The guard scanned the document, at least pretending to read it. But going on his accent, rough demeanour, and the charms hanging around his neck, he probably couldn’t decipher anything more complex than a tavern menu. He looked up after a moment. “No pass, no entry.” He handed the letter back and adjusted his tricorne, wiping the sweat from his forehead.
Mist stifled a groan. The man was infuriating. How was she supposed to get the job if she couldn’t even get into the city?
“Perhaps you could issue us with a temporary document?” Dasuza suggested.
The guard shook his head, patience wearing thin. “You’d need a corpse in the back of there first, undertaker.”
Don’t tempt me, Mist thought. “It’s fine, Suz,” she said. “I’ll walk from here.”
“I’m afraid that won’t be possible, miss,” the guard said. “You can’t just waltz into Kandar whenever you feel like it. There’s rules, and paperwork. Lots of paperwork.”
“Are you saying I can’t even pass on foot?”
“Vagrancy law, miss. We’re plenty full already and the ropes are tight.” He nodded toward the hanging man on the mound.
“This was a civilised country, last time I checked,” Dasuza said. “Sendal does not string people up for vagrancy.”
“If the duke would hang his own valet, citizen, I doubt he’ll have any problem with you two.”
Dasuza glanced at the unfortunate corpse. “And what did he do to deserve that?”
“He tried to assassinate the duke. Not a sensible course of action. Deserved to hang for his own stupidity, so he did.”
“When was this?”
“Couple of weeks back, citizen. Still, I don’t suppose the lucky duke surviving another attempt on his life makes headlines in the news sheets in Carmain.”
“You’d be surprised,” Dasuza muttered. But he would be. This was the first they’d heard about it.
“Poisoning, was it?” Mist asked casually.
“No, miss. He attempted to blow his grace up. Got caught sabotaging his pistol.” The man grimaced. “The birds don’t care either way. They pecked his eyes out in the first hour. Me and the lads had a wager riding.” He tapped his pocket. “Let’s just say, I’m a keen gardener.”
Mist swapped a bemused look with Dasuza. “Long may he rot for such a despicable crime,” she said. “Long live the duke.”
The soldier saluted sharply. “Long may his grace rule over us, and the gods bless him in all his merciful goodness.” That much praise seemed like overkill, but then, there was always someone watching—perhaps the men on the wall could lipread. “Right, I suggest you turn this thing round,” the unhelpful man barked. “There’s a livery over at Blackwharf if you need one.”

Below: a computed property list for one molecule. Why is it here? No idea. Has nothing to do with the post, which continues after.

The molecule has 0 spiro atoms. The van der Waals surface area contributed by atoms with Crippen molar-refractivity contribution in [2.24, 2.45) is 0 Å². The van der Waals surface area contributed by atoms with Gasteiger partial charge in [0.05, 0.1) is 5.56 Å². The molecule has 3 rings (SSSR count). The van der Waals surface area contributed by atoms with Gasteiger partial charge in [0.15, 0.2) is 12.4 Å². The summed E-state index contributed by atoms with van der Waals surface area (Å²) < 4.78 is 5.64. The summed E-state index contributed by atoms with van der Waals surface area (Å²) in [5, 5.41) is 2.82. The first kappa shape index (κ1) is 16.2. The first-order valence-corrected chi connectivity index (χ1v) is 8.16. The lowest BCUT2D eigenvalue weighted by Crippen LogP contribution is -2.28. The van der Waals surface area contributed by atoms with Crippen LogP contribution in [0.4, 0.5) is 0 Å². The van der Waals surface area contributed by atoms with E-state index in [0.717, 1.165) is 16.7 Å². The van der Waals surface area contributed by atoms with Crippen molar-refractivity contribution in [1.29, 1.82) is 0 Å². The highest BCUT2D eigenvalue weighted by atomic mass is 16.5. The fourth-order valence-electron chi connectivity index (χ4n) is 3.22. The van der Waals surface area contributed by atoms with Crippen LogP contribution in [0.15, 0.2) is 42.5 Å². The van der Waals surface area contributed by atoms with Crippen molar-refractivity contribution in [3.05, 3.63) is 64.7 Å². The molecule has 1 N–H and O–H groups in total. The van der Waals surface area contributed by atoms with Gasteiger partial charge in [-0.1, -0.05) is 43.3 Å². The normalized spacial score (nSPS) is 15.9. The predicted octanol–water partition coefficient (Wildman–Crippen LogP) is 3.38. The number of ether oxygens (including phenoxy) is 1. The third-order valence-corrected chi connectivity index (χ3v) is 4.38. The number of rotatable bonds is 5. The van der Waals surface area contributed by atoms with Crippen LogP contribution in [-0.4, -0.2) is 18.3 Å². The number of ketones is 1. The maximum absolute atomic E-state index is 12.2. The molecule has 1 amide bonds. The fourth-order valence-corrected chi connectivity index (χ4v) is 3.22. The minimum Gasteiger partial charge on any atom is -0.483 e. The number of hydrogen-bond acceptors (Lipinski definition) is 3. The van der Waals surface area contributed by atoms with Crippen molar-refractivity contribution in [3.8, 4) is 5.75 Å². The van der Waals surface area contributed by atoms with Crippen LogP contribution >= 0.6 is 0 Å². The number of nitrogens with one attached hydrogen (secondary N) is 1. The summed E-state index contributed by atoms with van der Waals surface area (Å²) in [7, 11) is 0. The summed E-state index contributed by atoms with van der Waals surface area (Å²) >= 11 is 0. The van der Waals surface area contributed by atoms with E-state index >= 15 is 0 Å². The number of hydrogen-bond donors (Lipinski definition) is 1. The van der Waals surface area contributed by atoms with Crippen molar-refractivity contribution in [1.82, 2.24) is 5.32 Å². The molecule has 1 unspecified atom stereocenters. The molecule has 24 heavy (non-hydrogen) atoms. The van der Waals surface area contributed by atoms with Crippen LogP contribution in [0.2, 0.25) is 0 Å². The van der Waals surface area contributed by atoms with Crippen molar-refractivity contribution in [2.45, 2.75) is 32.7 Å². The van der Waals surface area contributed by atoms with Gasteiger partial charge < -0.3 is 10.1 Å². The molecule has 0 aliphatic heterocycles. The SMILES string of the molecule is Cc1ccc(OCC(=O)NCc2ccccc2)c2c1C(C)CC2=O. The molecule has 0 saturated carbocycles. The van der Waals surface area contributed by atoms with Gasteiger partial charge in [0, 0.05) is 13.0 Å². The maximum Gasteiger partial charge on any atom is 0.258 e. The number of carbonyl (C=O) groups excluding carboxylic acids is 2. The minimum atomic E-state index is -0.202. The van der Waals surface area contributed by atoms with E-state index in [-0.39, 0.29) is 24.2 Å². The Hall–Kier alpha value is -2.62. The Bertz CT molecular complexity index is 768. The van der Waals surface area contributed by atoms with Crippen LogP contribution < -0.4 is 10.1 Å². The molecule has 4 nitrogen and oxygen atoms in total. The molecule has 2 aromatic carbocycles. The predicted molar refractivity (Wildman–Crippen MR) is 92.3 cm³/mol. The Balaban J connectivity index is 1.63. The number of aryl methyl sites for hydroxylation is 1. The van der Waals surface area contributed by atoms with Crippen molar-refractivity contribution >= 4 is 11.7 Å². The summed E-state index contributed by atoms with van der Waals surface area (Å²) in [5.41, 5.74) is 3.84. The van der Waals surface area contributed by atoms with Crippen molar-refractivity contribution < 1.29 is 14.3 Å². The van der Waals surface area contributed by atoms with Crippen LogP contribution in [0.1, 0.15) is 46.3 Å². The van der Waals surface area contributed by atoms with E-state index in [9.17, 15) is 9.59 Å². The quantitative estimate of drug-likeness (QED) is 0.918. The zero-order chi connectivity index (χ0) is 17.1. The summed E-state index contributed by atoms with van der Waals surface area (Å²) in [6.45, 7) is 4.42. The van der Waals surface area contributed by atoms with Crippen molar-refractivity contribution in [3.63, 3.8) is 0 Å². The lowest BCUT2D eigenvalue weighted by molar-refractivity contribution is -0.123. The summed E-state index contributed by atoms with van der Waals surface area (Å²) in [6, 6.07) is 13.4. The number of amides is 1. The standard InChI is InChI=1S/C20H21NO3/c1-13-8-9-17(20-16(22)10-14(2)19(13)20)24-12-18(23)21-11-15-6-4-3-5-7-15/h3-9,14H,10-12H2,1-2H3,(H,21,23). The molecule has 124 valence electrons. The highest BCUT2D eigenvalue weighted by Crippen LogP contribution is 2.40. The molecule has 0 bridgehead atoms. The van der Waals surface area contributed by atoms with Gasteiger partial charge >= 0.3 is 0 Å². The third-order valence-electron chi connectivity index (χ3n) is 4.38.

Mist took a calming breath. This was no good. She’d not spent all these years learning how to manipulate her betters beneath a mask of polite subservience only to fall at the first hurdle. She fixed the soldier with her most earnest expression. “This is the last chance for my family, sir. If I do not take this job, we shall be destitute and my uncle sent to a debtors’ prison.” She fluttered her eyelids for good measure. That had worked in the past too.
The guard put his hands on his hips. “Rules is rules.” He raised an expectant eyebrow.
“Very well.” She relented. “How much?”
His eyes flicked to his two comrades, busy inspecting the contents of the next cart in line. “Pedestrian tax is six marks, miss.”
“And who do I pay that to?”
“I can take it for you.”
Well, that sounded suspect. “I get a receipt, do I?” Mist asked sarcastically.
“We don’t do receipts, miss.”
The only recipient of this tax would be the man’s favourite tavern keeper. Usually, she’d refuse to pay a bribe on principle, but this job was important to Uncle. She couldn’t afford to mess things up before they’d even begun—and not getting into Kandar would certainly count as that. “Pay the man, Suz.”
Muttering darkly, Dasuza reached into his britches and dug out a silver coin. The guard palmed it smoothly and retreated to a safe distance. He waved his pike at the wagon. “Come on now,” he called, “turn this thing around. You’re blocking the way.”
Mist adjusted her bonnet. “Right then, I’ll be seeing you, cousin.”
Dasuza nodded reluctantly. “I’ll be in touch. Don’t do anything rash, will you?”
She placed a reassuring hand on his arm. “You know, too much worrying can send an idiot to an early grave? There’s been studies.”
He snorted. “At least I’ve got the right transport to get there.”
She offered an approving grin and jumped down onto the road, slinging her traveling bag over her shoulder. She had little in the way of possessions. But she shouldn’t need many. She was resourceful. You have to give the girl that.